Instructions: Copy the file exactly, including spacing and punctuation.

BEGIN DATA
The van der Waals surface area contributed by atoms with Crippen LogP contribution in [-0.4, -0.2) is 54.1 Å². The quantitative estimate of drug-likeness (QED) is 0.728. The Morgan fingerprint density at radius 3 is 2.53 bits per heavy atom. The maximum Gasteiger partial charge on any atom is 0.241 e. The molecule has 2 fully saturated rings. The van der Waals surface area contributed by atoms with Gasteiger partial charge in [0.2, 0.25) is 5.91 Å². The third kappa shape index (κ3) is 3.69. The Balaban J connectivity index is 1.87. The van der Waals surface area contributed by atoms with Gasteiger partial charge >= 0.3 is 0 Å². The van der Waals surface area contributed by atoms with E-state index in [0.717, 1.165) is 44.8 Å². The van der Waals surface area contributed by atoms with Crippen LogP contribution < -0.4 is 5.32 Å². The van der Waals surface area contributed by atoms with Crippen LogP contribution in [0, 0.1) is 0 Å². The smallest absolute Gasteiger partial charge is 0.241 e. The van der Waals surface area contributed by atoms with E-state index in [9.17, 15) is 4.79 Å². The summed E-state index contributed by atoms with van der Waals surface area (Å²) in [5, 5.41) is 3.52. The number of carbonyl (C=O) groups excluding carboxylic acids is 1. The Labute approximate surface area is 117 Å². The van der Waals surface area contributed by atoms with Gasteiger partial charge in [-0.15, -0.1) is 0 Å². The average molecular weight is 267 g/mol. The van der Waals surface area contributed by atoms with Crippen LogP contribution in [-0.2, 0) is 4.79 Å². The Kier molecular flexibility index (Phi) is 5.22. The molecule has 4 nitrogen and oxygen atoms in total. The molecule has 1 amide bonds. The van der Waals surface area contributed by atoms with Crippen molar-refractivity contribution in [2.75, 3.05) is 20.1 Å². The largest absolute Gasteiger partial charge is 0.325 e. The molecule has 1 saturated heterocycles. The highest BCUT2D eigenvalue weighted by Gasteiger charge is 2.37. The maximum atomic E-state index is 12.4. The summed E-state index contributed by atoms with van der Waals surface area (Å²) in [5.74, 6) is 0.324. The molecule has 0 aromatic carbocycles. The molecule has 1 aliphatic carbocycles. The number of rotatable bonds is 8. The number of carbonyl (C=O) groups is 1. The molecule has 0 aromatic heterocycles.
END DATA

The van der Waals surface area contributed by atoms with Crippen LogP contribution in [-0.4, -0.2) is 54.1 Å². The quantitative estimate of drug-likeness (QED) is 0.728. The Morgan fingerprint density at radius 3 is 2.53 bits per heavy atom. The maximum Gasteiger partial charge on any atom is 0.241 e. The molecule has 2 fully saturated rings. The van der Waals surface area contributed by atoms with Gasteiger partial charge in [0.2, 0.25) is 5.91 Å². The third kappa shape index (κ3) is 3.69. The Balaban J connectivity index is 1.87. The van der Waals surface area contributed by atoms with Gasteiger partial charge >= 0.3 is 0 Å². The van der Waals surface area contributed by atoms with E-state index in [0.717, 1.165) is 44.8 Å². The van der Waals surface area contributed by atoms with Crippen LogP contribution < -0.4 is 5.32 Å². The van der Waals surface area contributed by atoms with Crippen LogP contribution in [0, 0.1) is 0 Å². The smallest absolute Gasteiger partial charge is 0.241 e. The van der Waals surface area contributed by atoms with E-state index in [9.17, 15) is 4.79 Å². The summed E-state index contributed by atoms with van der Waals surface area (Å²) in [5, 5.41) is 3.52. The number of carbonyl (C=O) groups excluding carboxylic acids is 1. The Labute approximate surface area is 117 Å². The van der Waals surface area contributed by atoms with Gasteiger partial charge in [-0.15, -0.1) is 0 Å². The average molecular weight is 267 g/mol. The van der Waals surface area contributed by atoms with Crippen LogP contribution in [-0.2, 0) is 4.79 Å². The Kier molecular flexibility index (Phi) is 5.22. The molecule has 4 nitrogen and oxygen atoms in total. The molecule has 1 amide bonds. The van der Waals surface area contributed by atoms with Crippen molar-refractivity contribution in [2.75, 3.05) is 20.1 Å². The largest absolute Gasteiger partial charge is 0.325 e. The molecule has 1 saturated heterocycles. The highest BCUT2D eigenvalue weighted by Gasteiger charge is 2.37. The maximum atomic E-state index is 12.4. The summed E-state index contributed by atoms with van der Waals surface area (Å²) in [5.74, 6) is 0.324. The molecule has 0 aromatic carbocycles. The molecule has 1 aliphatic carbocycles. The number of rotatable bonds is 8. The number of carbonyl (C=O) groups is 1. The molecule has 0 aromatic heterocycles.